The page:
The Wartime Memories of Pat Hemingway

Pat Hemingways Memories of WW2

I was born in 1930 at West Melton, Rotherham,  a coal mining area. I was an only child and my parents were Richard Grainger and Annie (nee Butterfield, from Castleford, Yorkshire). Dad worked in the local Co-op and was also a special Constable, he failed his medical so he was unable join the Forces. As a special treat when I was nine I was allowed to clean and polish the buttons on his tunic. Looking back it was amusing that every Sunday morning the special Constables met in the local brewery.

Our house was a large terrace,  originally no electricity but gas lighting, electricity was installed in 1936 a single lamp in each room and very few plugs only downstairs. We had coal fires and a coal fire to heat the “Copper” in the corner of the kitchen which was used to heat water as we only had a cold tap. Mum used to ladle warm water into a bowl for us to get washed in. On wash days she had to ladle the hot water in to a large peggy tub to wash the clothes in using a poser. Friday night was special, bath night for the family in a tin bath in front of the fire. Like most people we lived in one room.

The government employed men to build air raid shelters in peoples gardens we had one to share with the house next door, we only used it once for a couple of hours it was damp and cold so when the air raid siren went off we went into our cellar which was cosier.

We had a radio powered by an accumulator, just after we got electricity Dad spilt some acid from the accumulator so mum said it had to go, we got a new electric radio. My favourite programmes on the radio were “In Town Tonight”, Arthur Askey, Dicky Murdock (Stinker), I used to sing along with Vera Lynn and Grace Fields. Everyone listened to Churchill’s speeches they were a terrific morale booster to everyone. There were eight cinemas in Barnsley and they were well attended as people went to watch the “Pathe News” on the latest development in the war.

When I was about five years old I went to the local Methodist Sunday School, morning and afternoon, I was a good attender and received a book to confirm this. Whilst I had to go to Chapel twice every week on a Sunday mum and Dad only went once a year and that was on the Chapel Anniversary where dad played the violin.

When I started school I had to walk one and a half miles to the school at Brampton. I had a gas mask which I carried in a tin this came in handy when it snowed as I could sit on it and sledge down the hills.

At school we had regular training to see if all the pupils put their gas masks on correctly. In 1943 dad was promoted to be manager at the Co-op in Barnsley so we moved to the managers house which was much larger but unfortunately we did not have much furniture. When I was eleven I passed my eleven plus and went to Barnsley Girls High School, my favourite subject was art, I worked hard at school and passed the “School Certificate” in eight subjects:- English Grammar and Literature, French, Latin, History, Geography, Maths, Religious Studies and art. The only time I met any evacuees was at Barnsley Girls High School.  I then went to Leeds University on a Teachers Training Course, it was here that I met Len Hemingway for the very first time at a University dance, Len was five years older than me, we married five years later. Len in fact joined the Yorks and Lancs’ Regiment, he went on an officers training course and was a Lieutenant, he was  posted to Berlin just before the war finished. He always mentioned that all English Military personnel were very careful to keep out of the Russian sector. Lieutenant Len Hemingway like most military people never spoke about the war.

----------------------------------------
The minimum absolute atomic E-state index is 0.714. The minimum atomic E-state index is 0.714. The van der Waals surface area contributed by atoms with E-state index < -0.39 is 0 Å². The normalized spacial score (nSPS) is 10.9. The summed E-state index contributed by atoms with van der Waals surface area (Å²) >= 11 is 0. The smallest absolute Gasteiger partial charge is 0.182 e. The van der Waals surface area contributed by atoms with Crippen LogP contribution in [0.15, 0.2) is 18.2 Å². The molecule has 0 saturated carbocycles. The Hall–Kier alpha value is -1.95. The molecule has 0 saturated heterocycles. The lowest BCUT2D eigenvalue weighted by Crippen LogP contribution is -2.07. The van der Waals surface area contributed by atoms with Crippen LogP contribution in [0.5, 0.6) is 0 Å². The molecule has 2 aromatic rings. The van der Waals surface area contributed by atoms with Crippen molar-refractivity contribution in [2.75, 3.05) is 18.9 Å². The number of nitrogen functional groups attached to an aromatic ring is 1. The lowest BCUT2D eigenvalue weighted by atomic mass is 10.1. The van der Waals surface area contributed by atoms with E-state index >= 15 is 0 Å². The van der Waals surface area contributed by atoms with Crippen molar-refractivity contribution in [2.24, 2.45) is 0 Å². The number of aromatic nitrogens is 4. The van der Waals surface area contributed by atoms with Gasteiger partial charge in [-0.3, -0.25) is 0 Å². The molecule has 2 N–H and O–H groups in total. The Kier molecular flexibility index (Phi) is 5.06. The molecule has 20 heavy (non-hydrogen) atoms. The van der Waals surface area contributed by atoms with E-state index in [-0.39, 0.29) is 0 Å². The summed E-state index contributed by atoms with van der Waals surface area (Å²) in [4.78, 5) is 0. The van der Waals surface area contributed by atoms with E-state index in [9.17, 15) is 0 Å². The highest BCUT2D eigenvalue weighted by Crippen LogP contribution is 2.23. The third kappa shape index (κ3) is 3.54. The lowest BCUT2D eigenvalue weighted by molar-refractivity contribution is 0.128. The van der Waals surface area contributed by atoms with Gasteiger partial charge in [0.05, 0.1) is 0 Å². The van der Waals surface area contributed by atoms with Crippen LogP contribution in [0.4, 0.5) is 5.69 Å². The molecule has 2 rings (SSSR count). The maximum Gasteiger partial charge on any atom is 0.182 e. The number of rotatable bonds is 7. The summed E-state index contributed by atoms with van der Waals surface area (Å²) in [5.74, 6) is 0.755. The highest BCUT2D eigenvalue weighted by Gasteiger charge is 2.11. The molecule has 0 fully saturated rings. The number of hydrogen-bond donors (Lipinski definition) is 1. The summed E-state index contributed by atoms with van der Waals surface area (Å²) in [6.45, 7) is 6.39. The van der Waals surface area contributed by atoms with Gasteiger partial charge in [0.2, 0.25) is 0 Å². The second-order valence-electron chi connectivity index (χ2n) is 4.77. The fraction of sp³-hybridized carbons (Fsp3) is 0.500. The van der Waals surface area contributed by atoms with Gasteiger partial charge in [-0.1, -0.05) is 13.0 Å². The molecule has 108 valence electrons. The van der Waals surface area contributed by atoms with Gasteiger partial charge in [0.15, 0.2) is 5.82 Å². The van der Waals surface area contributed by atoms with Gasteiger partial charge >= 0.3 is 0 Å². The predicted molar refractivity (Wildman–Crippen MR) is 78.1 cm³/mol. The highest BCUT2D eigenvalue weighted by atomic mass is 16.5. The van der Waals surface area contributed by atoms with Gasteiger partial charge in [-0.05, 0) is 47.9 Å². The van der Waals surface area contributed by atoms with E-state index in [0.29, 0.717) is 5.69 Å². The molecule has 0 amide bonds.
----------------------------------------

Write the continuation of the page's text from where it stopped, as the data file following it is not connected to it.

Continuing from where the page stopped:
Like all families we suffered from food rationing, but all my friends never believed me with my father being the Manager of the local Co-op. I can remember eating bananas, oranges and grapes after the war finished. Often there was Military Parades in the town which also included ARP’s, Special Constables, Boy Scouts and Girl Guides etc, all monies collected went to the local hospital, remember there was no NHS in those days.

Living in a mining area and only a short distance from Sheffield (one of the countries major steel producers) we were used to seeing German bombers and Lancaster bombers and Spitfires, Hurricanes ( we were pleased to see the red, white and blue circles on the English planes). We witnessed several bombing raids on Sheffield and the major railway junction at “Wath Hump Junction”, like most people we got used to them. There were a lot of Barrage Balloons protecting the railway junction and the pits and I was fascinated by them. I can only remember one plane coming down in our area. Everyone I knew was petrified of “Doodle Bugs” you could hear them coming by the weird nose they made but when the noise stopped everyone panicked.

“VE DAY” was very special, all the streets were decorated, Union Jack Flags were flying everywhere, mum put our Union Jack out of the bedroom window, the last time she had used it was at King George V1 Coronation in 1937. Everybody was laughing and cheering, music and dancing everywhere, bonfires in streets a fantastic celebration.

Pat Hemingway July 2018




Shane Greer

Author: Shane Greer

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